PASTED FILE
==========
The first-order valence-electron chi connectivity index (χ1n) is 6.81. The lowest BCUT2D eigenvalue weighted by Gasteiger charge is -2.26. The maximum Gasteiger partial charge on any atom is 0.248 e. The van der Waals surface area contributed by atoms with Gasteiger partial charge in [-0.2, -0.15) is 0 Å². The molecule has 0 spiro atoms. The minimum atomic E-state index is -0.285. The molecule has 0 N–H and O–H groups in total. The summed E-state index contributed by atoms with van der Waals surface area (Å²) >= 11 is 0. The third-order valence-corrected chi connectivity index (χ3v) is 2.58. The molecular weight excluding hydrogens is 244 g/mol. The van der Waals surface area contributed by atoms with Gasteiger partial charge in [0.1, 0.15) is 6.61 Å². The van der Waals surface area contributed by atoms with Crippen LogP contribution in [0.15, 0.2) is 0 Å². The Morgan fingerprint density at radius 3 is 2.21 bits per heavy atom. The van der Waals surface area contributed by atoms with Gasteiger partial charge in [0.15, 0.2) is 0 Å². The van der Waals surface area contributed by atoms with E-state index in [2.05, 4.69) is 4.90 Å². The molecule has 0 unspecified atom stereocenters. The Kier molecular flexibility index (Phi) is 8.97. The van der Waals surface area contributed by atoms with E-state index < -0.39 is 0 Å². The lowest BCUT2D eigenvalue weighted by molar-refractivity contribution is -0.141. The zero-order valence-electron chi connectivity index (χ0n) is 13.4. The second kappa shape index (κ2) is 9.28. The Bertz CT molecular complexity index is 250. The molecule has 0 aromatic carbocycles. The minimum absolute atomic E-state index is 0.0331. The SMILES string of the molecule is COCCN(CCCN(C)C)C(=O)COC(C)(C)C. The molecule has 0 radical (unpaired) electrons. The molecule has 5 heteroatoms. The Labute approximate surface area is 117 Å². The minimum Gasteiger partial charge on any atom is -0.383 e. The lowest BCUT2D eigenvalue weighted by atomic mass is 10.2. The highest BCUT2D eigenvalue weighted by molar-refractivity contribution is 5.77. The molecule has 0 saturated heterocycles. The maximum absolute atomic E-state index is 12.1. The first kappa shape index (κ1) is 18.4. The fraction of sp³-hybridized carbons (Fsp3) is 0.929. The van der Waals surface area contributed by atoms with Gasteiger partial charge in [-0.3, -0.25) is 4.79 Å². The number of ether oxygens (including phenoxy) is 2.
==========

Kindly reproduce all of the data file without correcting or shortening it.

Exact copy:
The first-order valence-electron chi connectivity index (χ1n) is 6.81. The lowest BCUT2D eigenvalue weighted by Gasteiger charge is -2.26. The maximum Gasteiger partial charge on any atom is 0.248 e. The van der Waals surface area contributed by atoms with Gasteiger partial charge in [-0.2, -0.15) is 0 Å². The molecule has 0 spiro atoms. The minimum atomic E-state index is -0.285. The molecule has 0 N–H and O–H groups in total. The summed E-state index contributed by atoms with van der Waals surface area (Å²) >= 11 is 0. The third-order valence-corrected chi connectivity index (χ3v) is 2.58. The molecular weight excluding hydrogens is 244 g/mol. The van der Waals surface area contributed by atoms with Gasteiger partial charge in [0.1, 0.15) is 6.61 Å². The van der Waals surface area contributed by atoms with Crippen LogP contribution in [0.15, 0.2) is 0 Å². The Morgan fingerprint density at radius 3 is 2.21 bits per heavy atom. The van der Waals surface area contributed by atoms with Gasteiger partial charge in [0.15, 0.2) is 0 Å². The van der Waals surface area contributed by atoms with E-state index in [2.05, 4.69) is 4.90 Å². The molecule has 0 unspecified atom stereocenters. The Kier molecular flexibility index (Phi) is 8.97. The van der Waals surface area contributed by atoms with E-state index < -0.39 is 0 Å². The lowest BCUT2D eigenvalue weighted by molar-refractivity contribution is -0.141. The zero-order valence-electron chi connectivity index (χ0n) is 13.4. The second kappa shape index (κ2) is 9.28. The Bertz CT molecular complexity index is 250. The molecule has 0 aromatic carbocycles. The minimum absolute atomic E-state index is 0.0331. The SMILES string of the molecule is COCCN(CCCN(C)C)C(=O)COC(C)(C)C. The molecule has 0 radical (unpaired) electrons. The molecule has 5 heteroatoms. The Labute approximate surface area is 117 Å². The minimum Gasteiger partial charge on any atom is -0.383 e. The lowest BCUT2D eigenvalue weighted by atomic mass is 10.2. The highest BCUT2D eigenvalue weighted by molar-refractivity contribution is 5.77. The molecule has 0 saturated heterocycles. The maximum absolute atomic E-state index is 12.1. The first kappa shape index (κ1) is 18.4. The fraction of sp³-hybridized carbons (Fsp3) is 0.929. The van der Waals surface area contributed by atoms with Gasteiger partial charge in [-0.3, -0.25) is 4.79 Å². The number of ether oxygens (including phenoxy) is 2.